Copper & Kings • What liqueur could be more mysterious than Chartreuse? This almost minty drink, made with 130 different herbs and plants, is made from a recipe dating to 1605, and the only people in the world who know it are monks in France. Only two monks at any given time know the entire recipe and oversee the production in its entirety. “It’s made by hand by sets of monks who are assigned to certain botanicals or herbs or processes, and they don’t know what the other monks are assigned to,” says Eron Plevan, beverage director at the Copper & Kings brandy distillery in Butchertown. He was introduced to Chartreuse eight years ago by Marie Zahn, former bar manager at now-closed Meat and known in the service industry as Lady Chartreuse because she adds the liqueur, which comes primarily in yellow and green varieties, to almost every cocktail. “I don’t have a favorite cocktail, but the Chartreuse Swizzle is in my top three, maybe my number one because it’s just so delicious,” Plevan says. This tiki-style drink is made with green Chartreuse, pineapple juice, lime juice and house-made falernum (spiced rum syrup). To live up to its name, all the ingredients are added to a Tom Collins-style glass with crushed ice, then “swizzled” with a bar spoon. “The Chartreuse and falernum work together to create the predominant flavor profile, and the addition of pineapple sweetens it up,” Plevan says. “The overall flavor is an herbaceous, zesty pineapple sour with ginger and clove spice.”




    Safai Coffee • Delightfully fizzy and sweet, Purple Rain, at Safai on Bardstown Road, is an Italian soda beaming with a violet hue. It’s made with club soda, vanilla and lavender-flavored syrup, which gives it a purple color. Safai events coordinator Rachel Radwanski says this non-alcoholic beverage pays homage to Prince — a former employee was a huge fan.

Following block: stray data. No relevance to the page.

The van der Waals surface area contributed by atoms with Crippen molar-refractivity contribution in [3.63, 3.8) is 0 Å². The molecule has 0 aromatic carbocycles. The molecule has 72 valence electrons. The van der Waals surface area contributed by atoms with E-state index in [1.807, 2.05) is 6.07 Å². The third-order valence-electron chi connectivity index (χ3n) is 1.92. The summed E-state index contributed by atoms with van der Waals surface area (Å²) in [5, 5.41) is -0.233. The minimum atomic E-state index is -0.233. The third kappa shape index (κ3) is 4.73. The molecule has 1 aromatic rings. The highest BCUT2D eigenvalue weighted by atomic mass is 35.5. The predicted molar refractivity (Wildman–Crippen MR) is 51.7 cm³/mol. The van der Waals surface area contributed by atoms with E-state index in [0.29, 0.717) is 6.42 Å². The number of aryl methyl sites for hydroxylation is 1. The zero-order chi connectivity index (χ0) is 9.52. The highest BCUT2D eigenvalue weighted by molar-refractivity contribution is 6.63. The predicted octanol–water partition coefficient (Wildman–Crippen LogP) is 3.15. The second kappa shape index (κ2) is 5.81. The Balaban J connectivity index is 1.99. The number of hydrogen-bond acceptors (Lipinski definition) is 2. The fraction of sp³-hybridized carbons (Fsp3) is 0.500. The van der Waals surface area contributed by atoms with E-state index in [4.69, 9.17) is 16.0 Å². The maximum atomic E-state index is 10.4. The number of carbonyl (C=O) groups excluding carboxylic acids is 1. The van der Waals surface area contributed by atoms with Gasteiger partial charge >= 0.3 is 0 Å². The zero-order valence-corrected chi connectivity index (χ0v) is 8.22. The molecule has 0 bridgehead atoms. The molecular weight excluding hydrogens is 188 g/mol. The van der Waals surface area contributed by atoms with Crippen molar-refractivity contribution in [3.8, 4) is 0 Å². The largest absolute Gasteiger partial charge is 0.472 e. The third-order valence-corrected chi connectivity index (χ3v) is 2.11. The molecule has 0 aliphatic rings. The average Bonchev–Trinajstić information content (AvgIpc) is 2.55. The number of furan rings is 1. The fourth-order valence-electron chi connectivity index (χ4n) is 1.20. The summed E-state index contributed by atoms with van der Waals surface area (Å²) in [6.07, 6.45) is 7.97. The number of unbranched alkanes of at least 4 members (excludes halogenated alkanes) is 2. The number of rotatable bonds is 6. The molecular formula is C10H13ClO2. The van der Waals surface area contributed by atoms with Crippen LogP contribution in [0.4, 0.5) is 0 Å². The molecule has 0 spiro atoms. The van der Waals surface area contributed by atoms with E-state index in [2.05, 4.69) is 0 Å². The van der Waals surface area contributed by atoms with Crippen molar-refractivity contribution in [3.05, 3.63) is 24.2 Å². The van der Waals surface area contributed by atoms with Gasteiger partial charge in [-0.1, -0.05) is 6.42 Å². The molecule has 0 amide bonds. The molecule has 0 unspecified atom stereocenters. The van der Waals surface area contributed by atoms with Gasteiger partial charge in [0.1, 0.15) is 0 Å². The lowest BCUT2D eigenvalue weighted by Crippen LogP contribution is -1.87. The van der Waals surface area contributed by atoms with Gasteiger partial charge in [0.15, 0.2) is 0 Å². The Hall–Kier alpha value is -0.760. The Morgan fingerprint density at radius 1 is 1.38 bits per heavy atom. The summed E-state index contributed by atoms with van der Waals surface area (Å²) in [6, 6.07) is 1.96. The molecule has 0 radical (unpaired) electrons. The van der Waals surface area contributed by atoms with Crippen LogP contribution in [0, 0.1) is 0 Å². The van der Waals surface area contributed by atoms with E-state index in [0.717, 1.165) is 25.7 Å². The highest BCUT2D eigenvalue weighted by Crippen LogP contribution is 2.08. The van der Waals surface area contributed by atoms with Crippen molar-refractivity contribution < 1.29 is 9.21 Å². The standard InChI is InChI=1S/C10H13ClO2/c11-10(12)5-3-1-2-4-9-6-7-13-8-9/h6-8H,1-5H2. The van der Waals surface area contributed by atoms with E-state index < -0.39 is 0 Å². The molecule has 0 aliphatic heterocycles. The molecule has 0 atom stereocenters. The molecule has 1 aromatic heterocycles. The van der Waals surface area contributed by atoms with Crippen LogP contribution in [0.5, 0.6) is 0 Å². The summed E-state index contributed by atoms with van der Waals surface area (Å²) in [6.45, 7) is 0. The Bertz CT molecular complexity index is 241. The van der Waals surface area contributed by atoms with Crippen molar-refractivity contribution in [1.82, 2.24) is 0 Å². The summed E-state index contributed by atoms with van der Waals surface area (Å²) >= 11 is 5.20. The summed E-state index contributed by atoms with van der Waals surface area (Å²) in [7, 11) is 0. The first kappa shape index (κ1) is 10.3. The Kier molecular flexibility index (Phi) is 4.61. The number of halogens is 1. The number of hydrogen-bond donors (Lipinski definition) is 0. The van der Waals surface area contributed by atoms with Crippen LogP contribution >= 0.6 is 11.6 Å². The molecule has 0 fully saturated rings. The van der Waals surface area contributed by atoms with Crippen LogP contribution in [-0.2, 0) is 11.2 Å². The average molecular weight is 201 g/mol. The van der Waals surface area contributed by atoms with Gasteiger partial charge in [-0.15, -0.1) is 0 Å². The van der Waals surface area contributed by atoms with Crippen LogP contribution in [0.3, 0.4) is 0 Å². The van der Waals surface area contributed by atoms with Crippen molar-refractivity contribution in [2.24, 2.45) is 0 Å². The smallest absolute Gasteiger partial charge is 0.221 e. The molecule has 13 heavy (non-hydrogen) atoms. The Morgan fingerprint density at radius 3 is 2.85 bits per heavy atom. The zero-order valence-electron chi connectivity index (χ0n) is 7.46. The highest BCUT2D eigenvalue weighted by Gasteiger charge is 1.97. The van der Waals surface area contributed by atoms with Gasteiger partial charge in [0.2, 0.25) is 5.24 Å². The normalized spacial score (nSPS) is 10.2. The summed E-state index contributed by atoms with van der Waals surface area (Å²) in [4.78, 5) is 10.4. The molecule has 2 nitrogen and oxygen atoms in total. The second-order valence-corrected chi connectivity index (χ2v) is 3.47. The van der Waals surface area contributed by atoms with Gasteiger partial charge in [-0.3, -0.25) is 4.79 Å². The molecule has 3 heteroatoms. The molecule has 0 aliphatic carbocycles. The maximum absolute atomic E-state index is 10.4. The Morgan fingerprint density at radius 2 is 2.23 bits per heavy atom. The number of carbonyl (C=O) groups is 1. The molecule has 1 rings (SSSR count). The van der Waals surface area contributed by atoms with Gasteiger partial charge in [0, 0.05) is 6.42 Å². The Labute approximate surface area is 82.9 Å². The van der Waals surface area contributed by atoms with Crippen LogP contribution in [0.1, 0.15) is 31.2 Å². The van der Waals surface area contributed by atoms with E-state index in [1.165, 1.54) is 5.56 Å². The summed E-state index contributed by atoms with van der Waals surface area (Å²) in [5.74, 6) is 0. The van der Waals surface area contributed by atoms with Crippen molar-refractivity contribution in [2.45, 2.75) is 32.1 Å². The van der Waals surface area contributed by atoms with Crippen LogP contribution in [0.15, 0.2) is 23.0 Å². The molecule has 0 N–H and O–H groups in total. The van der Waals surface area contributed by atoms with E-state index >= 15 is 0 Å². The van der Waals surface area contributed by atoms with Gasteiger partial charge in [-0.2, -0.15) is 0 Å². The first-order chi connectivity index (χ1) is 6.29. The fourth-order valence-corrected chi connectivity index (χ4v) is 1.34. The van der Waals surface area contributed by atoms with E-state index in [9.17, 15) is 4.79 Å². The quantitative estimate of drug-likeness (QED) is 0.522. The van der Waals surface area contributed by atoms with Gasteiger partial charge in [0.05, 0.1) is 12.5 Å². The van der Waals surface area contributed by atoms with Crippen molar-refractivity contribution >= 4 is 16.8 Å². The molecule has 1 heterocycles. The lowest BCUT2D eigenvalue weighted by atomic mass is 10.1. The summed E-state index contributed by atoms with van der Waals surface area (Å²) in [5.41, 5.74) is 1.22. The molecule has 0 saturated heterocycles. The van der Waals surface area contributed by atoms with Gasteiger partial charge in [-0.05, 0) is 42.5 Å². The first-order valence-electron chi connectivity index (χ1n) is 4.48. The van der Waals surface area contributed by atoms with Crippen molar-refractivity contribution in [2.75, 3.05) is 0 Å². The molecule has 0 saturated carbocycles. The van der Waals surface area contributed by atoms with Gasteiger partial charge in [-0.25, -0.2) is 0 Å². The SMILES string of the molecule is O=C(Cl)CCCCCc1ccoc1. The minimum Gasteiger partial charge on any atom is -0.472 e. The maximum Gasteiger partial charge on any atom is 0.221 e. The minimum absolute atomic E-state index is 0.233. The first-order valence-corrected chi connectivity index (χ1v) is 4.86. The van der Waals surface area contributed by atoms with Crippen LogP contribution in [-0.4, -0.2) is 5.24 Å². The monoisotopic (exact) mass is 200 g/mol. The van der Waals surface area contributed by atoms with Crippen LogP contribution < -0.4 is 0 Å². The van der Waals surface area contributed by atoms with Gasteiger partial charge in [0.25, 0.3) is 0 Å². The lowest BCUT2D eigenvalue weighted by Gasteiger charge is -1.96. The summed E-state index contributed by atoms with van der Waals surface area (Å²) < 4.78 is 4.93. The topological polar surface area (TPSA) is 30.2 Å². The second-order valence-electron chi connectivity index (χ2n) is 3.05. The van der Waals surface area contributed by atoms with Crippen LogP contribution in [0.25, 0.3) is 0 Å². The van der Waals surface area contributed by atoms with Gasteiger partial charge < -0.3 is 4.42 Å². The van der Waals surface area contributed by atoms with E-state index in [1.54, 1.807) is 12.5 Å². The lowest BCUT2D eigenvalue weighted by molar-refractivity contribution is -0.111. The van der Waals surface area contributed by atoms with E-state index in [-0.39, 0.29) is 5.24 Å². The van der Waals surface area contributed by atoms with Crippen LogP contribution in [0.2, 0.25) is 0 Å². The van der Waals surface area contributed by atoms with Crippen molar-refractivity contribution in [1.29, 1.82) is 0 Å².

Angel's Envy • The Henderson, Angel’s Envy’s signature cocktail, is named after the bourbon distillery's founding family. “The Henderson cocktail was my entry into a brand-wide competition between all Angel’s Envy whiskey guardians (there are about 50 such brand ambassadors) to create the flagship drink for the distillery, which opened in 2016,” says the drink’s creator, Adam Ravitz. “The name was chosen to honor Lincoln Henderson and the family that keeps the distillery running. The name also has a tinge of classic cocktail tradition, which I like. It is a simple riff on an Old Fashioned that was designed to bring certain nuanced flavors found in Angel’s Envy to the foreground.” This simple but flavorful cocktail has three ingredients: Angel’s Envy bourbon, a dash of bitters and ruby port wine syrup. “Each sip is very round and full on the palate and tastes a lot like Angel’s Envy does on its own, but with slightly stronger hints of stone fruit, baking spices, orange and vanilla,” Ravitz says. The reddish hue of this cocktail, available during a tour at the Angel’s Envy distillery on East Main Street, comes from the ruby port wine syrup, a nod to the process of Angel’s Envy bourbon finishing the aging process in barrels that once contained port wine. Production manager Kyle Henderson says this is how the bourbon picks up a red tint. “The bourbon is going to absorb some of that wine color out of the wood and pick up a reddish hue you won’t see in other bourbons,” Henderson says.




    LouVino • Herbs & Spices is a play on a New York Sour, but instead of whiskey, Felicia Corbett uses a red Zinfandel at LouVino (Kentucky locations in the Highlands and Middletown). The base of the drink is the same as a New York Sour: fresh lemon juice and simple syrup. Corbett then adds St. Elizabeth Allspice Dram and red Zinfandel. “I thought it’d be fun to add some St. Elizabeth Allspice Dram because it has great fall flavors,” she says. “It’s herbaceous like bitters, but more pronounced. I took one of our Zinfandels that has more of a jam, fruit-forward flavor profile to balance out the sour aspects.” Just like the classic sour cocktail, the red wine poured over the top creates the iconic cascade of yellow into red. “It’s the perfect cocktail for cooler weather,” Corbett says.


    This originally appeared in the December 2019 issue of Louisville SWIG. To subscribe to Louisville Magazineclick here. To find us on newsstands, click here.

    Photos by Danny Alexander,

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    Loretta Lynn is the best country music singer of all time and if you don't like pickled foods, you can leave.